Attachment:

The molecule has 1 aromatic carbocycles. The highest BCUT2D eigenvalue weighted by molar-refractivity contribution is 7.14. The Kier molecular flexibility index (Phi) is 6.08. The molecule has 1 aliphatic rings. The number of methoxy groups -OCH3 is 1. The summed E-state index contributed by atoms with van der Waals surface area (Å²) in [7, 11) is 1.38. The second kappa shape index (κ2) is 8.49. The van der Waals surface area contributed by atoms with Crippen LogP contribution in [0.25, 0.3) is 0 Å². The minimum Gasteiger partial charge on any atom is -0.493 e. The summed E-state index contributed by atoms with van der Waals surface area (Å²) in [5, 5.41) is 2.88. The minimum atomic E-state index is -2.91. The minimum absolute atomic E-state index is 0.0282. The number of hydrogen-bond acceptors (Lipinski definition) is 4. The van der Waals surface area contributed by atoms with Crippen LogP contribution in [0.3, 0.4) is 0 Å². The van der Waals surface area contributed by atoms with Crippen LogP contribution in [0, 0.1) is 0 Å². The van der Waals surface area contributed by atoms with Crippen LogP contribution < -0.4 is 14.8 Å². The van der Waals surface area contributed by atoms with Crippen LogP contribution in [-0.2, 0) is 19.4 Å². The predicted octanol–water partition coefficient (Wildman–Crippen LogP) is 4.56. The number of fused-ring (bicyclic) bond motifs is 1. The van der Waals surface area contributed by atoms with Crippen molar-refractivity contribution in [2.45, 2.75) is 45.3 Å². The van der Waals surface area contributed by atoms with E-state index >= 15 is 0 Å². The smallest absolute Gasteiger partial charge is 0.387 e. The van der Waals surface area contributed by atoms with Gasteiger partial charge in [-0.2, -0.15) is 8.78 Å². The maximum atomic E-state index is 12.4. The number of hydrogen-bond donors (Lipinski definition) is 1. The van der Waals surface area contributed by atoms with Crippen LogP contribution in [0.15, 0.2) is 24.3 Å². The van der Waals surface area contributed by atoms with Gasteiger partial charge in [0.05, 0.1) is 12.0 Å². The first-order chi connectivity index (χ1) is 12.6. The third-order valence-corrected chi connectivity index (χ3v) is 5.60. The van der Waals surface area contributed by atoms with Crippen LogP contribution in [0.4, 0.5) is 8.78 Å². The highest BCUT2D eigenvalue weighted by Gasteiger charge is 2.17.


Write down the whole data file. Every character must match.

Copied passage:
The molecule has 1 aromatic carbocycles. The highest BCUT2D eigenvalue weighted by molar-refractivity contribution is 7.14. The Kier molecular flexibility index (Phi) is 6.08. The molecule has 1 aliphatic rings. The number of methoxy groups -OCH3 is 1. The summed E-state index contributed by atoms with van der Waals surface area (Å²) in [7, 11) is 1.38. The second kappa shape index (κ2) is 8.49. The van der Waals surface area contributed by atoms with Crippen LogP contribution in [0.25, 0.3) is 0 Å². The minimum Gasteiger partial charge on any atom is -0.493 e. The summed E-state index contributed by atoms with van der Waals surface area (Å²) in [5, 5.41) is 2.88. The minimum atomic E-state index is -2.91. The minimum absolute atomic E-state index is 0.0282. The number of hydrogen-bond acceptors (Lipinski definition) is 4. The van der Waals surface area contributed by atoms with Crippen LogP contribution in [0.3, 0.4) is 0 Å². The van der Waals surface area contributed by atoms with Crippen LogP contribution in [0, 0.1) is 0 Å². The van der Waals surface area contributed by atoms with Crippen LogP contribution < -0.4 is 14.8 Å². The van der Waals surface area contributed by atoms with Crippen LogP contribution in [-0.2, 0) is 19.4 Å². The predicted octanol–water partition coefficient (Wildman–Crippen LogP) is 4.56. The number of fused-ring (bicyclic) bond motifs is 1. The van der Waals surface area contributed by atoms with Crippen molar-refractivity contribution in [2.45, 2.75) is 45.3 Å². The van der Waals surface area contributed by atoms with E-state index >= 15 is 0 Å². The smallest absolute Gasteiger partial charge is 0.387 e. The van der Waals surface area contributed by atoms with Gasteiger partial charge in [-0.2, -0.15) is 8.78 Å². The maximum atomic E-state index is 12.4. The number of hydrogen-bond donors (Lipinski definition) is 1. The van der Waals surface area contributed by atoms with Crippen LogP contribution in [0.15, 0.2) is 24.3 Å². The van der Waals surface area contributed by atoms with Gasteiger partial charge in [0.05, 0.1) is 12.0 Å². The first-order chi connectivity index (χ1) is 12.6. The third-order valence-corrected chi connectivity index (χ3v) is 5.60. The van der Waals surface area contributed by atoms with Crippen LogP contribution in [0.4, 0.5) is 8.78 Å². The highest BCUT2D eigenvalue weighted by Gasteiger charge is 2.17.